Collaboration in Peru
Monday, February 15, 2010
Lee Wallace, Peace Coffee Queen Bean
It started with a simple idea really: if our goal as fair traders is to benefit farmers, shouldn’t farmers be involved in that conversation? Just over two years ago, we expanded our structure to take what seemed like the next logical step: formally including coffee producers in the structure of our importing cooperative structure, guaranteeing that they have a voice at the table. I was in Peru in January, attending the general meeting of our importing cooperative, Co-op Coffees, visiting with our producer partners at Cenfrocafe, and engaging in rousing and thought-provoking conversations.
What does it sound like when coffee producers have a voice at the table? Well, rowdy for one. Pull together representatives from 8 coffee roasters and 12 producer cooperatives and seat them in a room in the middle of summer in Lima: That’s a recipe for long, sweaty meetings and boundless new ideas.
This collaboration has been behind several of our projects this year: Keith’s roasting workshops in Oaxaca and my work in Peru (don’t tell them, but Meagan and Stacy were guinea pigs for Pangoa’s ecotourism project). We anticipate partnering more in the future, both on roasting and quality development workshops and on various income diversification projects. I think I'm also getting used to the idea that if our goal is to continue to evolve the conversation about just what a Fair Trade is, it's not a short sound bite.
After several days of meetings in Lima, our group divided: I went north through the Andes to Cenfrocafe and Keith, our head roaster, headed east into the Amazon to visit Pangoa. So often when traveling, I plan for exhaustion in terms of time zones crossed, but Peru is another story: Traveling for untold hours in bus, wobbly truck, or even by airplane. By the time zone map, I'm not far from home when I groggily sit up to wonder, "why so sleepy?" We shaved off a few hours this trip by hopping a plane to Piura, a sparse desert landscape that I don’t expect to see when traveling for coffee. From there, we boarded a bus bound for Jaén, where Cenfrocafe is headquartered and, suddenly, somewhere in the 14 hour drive, we crossed through a curtain of clouds and into the lush forest I think of as coffee country.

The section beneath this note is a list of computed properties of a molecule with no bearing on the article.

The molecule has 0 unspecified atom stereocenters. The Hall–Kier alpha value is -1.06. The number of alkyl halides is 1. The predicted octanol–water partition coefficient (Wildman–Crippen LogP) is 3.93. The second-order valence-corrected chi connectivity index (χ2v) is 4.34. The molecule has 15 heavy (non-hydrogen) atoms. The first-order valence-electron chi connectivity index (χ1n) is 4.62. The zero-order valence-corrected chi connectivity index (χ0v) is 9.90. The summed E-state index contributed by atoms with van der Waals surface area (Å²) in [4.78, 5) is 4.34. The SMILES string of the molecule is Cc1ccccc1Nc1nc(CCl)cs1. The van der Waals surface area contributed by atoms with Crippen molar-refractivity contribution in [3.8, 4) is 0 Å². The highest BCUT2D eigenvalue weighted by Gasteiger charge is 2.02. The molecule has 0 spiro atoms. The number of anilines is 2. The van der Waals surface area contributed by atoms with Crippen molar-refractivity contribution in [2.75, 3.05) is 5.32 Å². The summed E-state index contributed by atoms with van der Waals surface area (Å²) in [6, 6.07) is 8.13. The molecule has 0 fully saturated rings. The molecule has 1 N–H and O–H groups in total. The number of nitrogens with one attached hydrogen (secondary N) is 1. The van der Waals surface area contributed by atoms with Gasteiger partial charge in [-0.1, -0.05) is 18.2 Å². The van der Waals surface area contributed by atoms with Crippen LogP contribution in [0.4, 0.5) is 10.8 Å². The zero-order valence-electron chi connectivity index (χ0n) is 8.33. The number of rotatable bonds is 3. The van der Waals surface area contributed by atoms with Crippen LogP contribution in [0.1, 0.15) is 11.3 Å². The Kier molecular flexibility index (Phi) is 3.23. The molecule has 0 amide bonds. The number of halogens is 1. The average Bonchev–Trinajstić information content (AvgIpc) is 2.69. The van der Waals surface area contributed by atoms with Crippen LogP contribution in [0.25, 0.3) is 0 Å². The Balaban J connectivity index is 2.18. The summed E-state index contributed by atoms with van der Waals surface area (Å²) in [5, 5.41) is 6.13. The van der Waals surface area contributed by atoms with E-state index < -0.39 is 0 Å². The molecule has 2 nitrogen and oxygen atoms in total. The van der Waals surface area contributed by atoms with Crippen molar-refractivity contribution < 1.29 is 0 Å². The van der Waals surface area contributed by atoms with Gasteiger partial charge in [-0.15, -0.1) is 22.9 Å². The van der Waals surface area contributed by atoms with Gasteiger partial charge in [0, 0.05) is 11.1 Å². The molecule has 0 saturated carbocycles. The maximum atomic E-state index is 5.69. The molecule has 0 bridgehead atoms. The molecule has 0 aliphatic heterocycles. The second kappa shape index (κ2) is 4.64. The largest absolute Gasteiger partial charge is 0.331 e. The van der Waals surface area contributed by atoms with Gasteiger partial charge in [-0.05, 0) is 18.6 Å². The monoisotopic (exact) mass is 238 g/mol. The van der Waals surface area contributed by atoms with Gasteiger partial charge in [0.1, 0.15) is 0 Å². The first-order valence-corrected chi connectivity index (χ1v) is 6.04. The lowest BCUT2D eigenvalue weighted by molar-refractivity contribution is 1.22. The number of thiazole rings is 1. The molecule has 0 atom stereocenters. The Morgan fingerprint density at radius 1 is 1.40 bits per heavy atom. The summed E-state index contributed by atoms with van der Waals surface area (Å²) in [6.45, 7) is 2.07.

Despite the distance from Lima, the region is bustling and the local economy feels robust. Cenfrocafe is a hardworking, big dreaming co-op. It's only been a few years since they got their import license and started selling directly; when we started buying from them, they were working with another local coffee co-op, Cepicafe, to export their coffee. The two continue to have an excellent relationship, and both of their accomplishments suggest just how much can be achieved in cooperation.
We've been putting a lot of effort lately into assisting coffee farmers in taking the next steps up the supply chain, learning to roast and evaluate their own coffee in hopes of fostering a better understanding of their beans. Cenfrocafe has recently gone leaps and bounds beyond -- they've taken their own domestic roasting project one step further and opened their own café. In a small storefront in Jaén, they’re working on building a domestic coffee culture, introducing lattes to an area where, historically, drinks of fermented corn have been far more popular than coffee, primarily seen as an export crop. Something good is happening -- it's bustling in their sunny, golden café and curious visitors can buy packets of beans labeled with pride as the coffee of Jaén or the "Amigo de la tierra." We can't wait to see how these talented baristas help spur the farmers of the area to grow even more delicious beans!
Further up the road, we were inspired by several of Cepicafe’s projects: in addition to the work through which we know them (they’re a large coffee co-op who helped our partners at Cenfrocafe grow to export their own coffee), they've diversified their operations to include other products from their area, including several unusual ones. I've often seen coffee growing under orange or banana trees, but mangoes? Pineapples? Limes? Those grow in the same region and Cepicafe has built a state-of-the-art plant to dice those fruit and turn them into Fair Trade marmalade! Keith brought us back some from a trip a few years ago and, delicious as it was then, I’d say it’s even tastier now. They also have a project buying sugar cane from their members. Traditionally not a crop for which farmers have been able to make much money since it’s so processing intense, they’ve changed that by building their own plant and producing panela, a rich, unrefined sweetener made of evaporated cane juice (it’s very similar to the little cones of piloncillo that you may see in the Mexican grocery store).
As we return to business meetings to reflect on what our next steps will look like and how we will continue to improve the coffee trade, it's inspiring to see the work of our producer partners. Their initiatives and their enthusiasm remind me yet again that when we're talking about Fair Trade, we're not trying to come up with a way to help farmers, we're trying to create an alternative trading system reflecting a mutual vision, not hindering their efforts as the majority of trade has for so long. It's not a sound bite, but a conversation.